SO the inevitable has happened in Egypt. You cannot enforce a one-sided agenda on a pluralistic society as it will backfire sooner than later. And in Egypt it got all reversed within one year.
We all know that initially the Muslim Brotherhood were not part of the revolution which overthrew Mubarak’s dictatorship. They joined the winning bandwagon at a later stage and prevailed in the elections only because of better organisation. As Muslim Brotherhood was the only established seasoned political party while liberals were disorganised and couldn’t get under one umbrella, therefore, the result was obvious.
But even then Morsi won with a very thin majority. He could have been acceptable to other factions of society provided he had behaved as president of Egypt, not just a devoted leader of the Muslim Brotherhood.
He was in conflict with the military and the judiciary from day one but had he taken the media and liberal forces onboard he could have saved the day.
However, he preferred to play a four-pronged war against the military, the judiciary, the media and liberal forces.
After the last week’s events, the Muslim Brotherhood needs to understand that its founding members’ views might have helped to spread extremism all across the Islamic world but Egyptian society is not willing to go by that route.
His government’s agenda should have been to boost economy, reduce unemployment, strike down on sectarian/religious conflicts but he concentrated on implementing his party’s one-sided programme.
It is a pity that the army is again in control, thanks to Morsi’s misadventures. But for liberals, it is not the time to celebrate. They will not let the Muslim Brotherhood become a political victim at the hands of the army that will ensure their return with triumphant majority.
Also, it is time for the army not to dream of golden old days. If a few million-strong crowd at Tahrir Square and elsewhere can bring down secular and religious dictators, then the new rulers should feel as thogh they are sitting in a house of cards.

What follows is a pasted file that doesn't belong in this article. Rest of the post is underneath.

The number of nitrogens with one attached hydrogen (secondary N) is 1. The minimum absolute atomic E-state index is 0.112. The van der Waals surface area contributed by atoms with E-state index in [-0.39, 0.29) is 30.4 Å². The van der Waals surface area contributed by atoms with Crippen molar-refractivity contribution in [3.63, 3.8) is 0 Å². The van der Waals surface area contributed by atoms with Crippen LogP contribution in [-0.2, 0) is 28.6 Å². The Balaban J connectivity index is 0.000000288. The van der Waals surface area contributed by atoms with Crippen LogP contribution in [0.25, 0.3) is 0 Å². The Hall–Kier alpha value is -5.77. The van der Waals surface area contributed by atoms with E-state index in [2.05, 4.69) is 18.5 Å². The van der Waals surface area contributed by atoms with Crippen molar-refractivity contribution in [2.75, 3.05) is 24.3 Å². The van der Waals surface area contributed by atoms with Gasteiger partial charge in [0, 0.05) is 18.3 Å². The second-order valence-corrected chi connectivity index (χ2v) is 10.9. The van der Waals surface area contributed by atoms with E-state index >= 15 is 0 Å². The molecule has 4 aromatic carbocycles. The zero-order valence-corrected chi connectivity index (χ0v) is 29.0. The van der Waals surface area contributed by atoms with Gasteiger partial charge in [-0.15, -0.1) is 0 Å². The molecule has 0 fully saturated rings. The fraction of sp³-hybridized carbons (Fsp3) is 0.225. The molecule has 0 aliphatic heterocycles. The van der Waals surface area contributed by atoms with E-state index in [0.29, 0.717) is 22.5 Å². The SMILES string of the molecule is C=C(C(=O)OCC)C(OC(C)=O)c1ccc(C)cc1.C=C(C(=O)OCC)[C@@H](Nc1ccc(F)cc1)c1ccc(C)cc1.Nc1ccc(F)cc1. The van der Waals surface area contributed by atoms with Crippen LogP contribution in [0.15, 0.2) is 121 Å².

Also, the IMF and other donors will come forward to save the Egyptian economy from further collapse.
The ouster of Morsi should serve as a message for right-wing governments in Pakistan – don’t bank on public relations’ stunts to survive such as ordering the inter-city buses to stop during prayer times. Their only agenda should be to fight the menace of terrorism, not to appease them.
M. KHAN Jubail
‘Democracy in danger’ YOUR editorial ‘Democracy in danger’ (July 5) was to the point. On the face of it, it looks as if the army came to help ‘people’s power.’ But I have my doubts. Also, I am disappointed that the opposition has embraced military forces, which has wielded too much power since 1952.
The military was the force behind Hosni Mubarak, and then became the protesters’ protector when Mr Mubarak was overthrown.
Subsequently, the generals became the interim government only to incur the people’s wrath when they proved inept at governing yet clung to power even after Mr Morsi was elected.
I find a parallel of events of 1977 in Pakistan when the army dismissed Bhutto’s government and promised fair elections within 90 days. As it turned out the 90 days’ wait lasted for more than 10 years.
As a liberal, I was disappointed that Morsi was elected, but my faith in democracy tells me not to trust military boots. I hope the events in the coming months prove me wrong.
SHARIF LONE Nidderau, Germany
Outlook OUSTING of Mohamed Morsi, the democratically elected president of Egypt, may be regarded as a right step in the right direction due to the number of anti-Morsi protesters gathered at the Tharir Square and on various streets of Cairo on the call of the Tamarod movement. Worsening social, political and economic conditions compelled the people to make alliance against him demanding his resignation to get rid of him and the Muslim Brotherhood’s policy of governance based on some Islamic jurisprudence that had isolated and neglected other faith groups’ representation.
Ongoing demonstrations against Mr Morsi convinced the military to intervene and remove the president and the Islamic-backed constitution, forming a group headed by the chief justice to run the state’s affairs as the interim government till the new election is held as promised.
Military announcement celebrated by the Egyptians gathered at the Tahrir Esquire implies that people are leaning towards a secular form of governance to have representation and participation of all faith groups living in Egypt.
Mr Morsi and his proponents are calling this changeover a ‘coup’ but, in reality, the military has not taken over absolute power in hand; rather formed a council to run the country for the time being.
Supporters of Morsi may try to destabilise the country by creating lawlessness or civil agitation but at the end moderate forces will emerge to succeed in forming a secular government in the country for the betterment of all Egyptians.
Muslims need to segregate religion from state affairs and opt for a policy of pacifism and tolerance avoiding bigotry and violence to succeed in the world.
M. ASHRAF Canada